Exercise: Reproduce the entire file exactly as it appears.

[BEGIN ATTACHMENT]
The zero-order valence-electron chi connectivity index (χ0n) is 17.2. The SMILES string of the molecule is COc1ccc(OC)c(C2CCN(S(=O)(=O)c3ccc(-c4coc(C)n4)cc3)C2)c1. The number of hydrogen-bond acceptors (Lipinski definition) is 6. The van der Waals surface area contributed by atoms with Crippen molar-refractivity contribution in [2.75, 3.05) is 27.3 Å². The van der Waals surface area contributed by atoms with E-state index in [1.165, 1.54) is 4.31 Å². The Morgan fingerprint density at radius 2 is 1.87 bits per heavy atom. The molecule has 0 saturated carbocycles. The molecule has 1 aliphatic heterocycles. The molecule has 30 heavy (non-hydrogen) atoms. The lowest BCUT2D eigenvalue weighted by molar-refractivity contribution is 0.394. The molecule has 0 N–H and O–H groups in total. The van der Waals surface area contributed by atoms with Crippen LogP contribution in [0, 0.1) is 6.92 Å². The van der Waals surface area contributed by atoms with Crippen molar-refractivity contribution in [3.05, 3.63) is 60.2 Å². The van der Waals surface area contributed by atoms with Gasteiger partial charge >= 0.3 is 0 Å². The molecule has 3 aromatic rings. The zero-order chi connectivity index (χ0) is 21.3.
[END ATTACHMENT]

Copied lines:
The zero-order valence-electron chi connectivity index (χ0n) is 17.2. The SMILES string of the molecule is COc1ccc(OC)c(C2CCN(S(=O)(=O)c3ccc(-c4coc(C)n4)cc3)C2)c1. The number of hydrogen-bond acceptors (Lipinski definition) is 6. The van der Waals surface area contributed by atoms with Crippen molar-refractivity contribution in [2.75, 3.05) is 27.3 Å². The van der Waals surface area contributed by atoms with E-state index in [1.165, 1.54) is 4.31 Å². The Morgan fingerprint density at radius 2 is 1.87 bits per heavy atom. The molecule has 0 saturated carbocycles. The molecule has 1 aliphatic heterocycles. The molecule has 30 heavy (non-hydrogen) atoms. The lowest BCUT2D eigenvalue weighted by molar-refractivity contribution is 0.394. The molecule has 0 N–H and O–H groups in total. The van der Waals surface area contributed by atoms with Crippen LogP contribution in [0, 0.1) is 6.92 Å². The van der Waals surface area contributed by atoms with Crippen molar-refractivity contribution in [3.05, 3.63) is 60.2 Å². The van der Waals surface area contributed by atoms with Gasteiger partial charge >= 0.3 is 0 Å². The molecule has 3 aromatic rings. The zero-order chi connectivity index (χ0) is 21.3.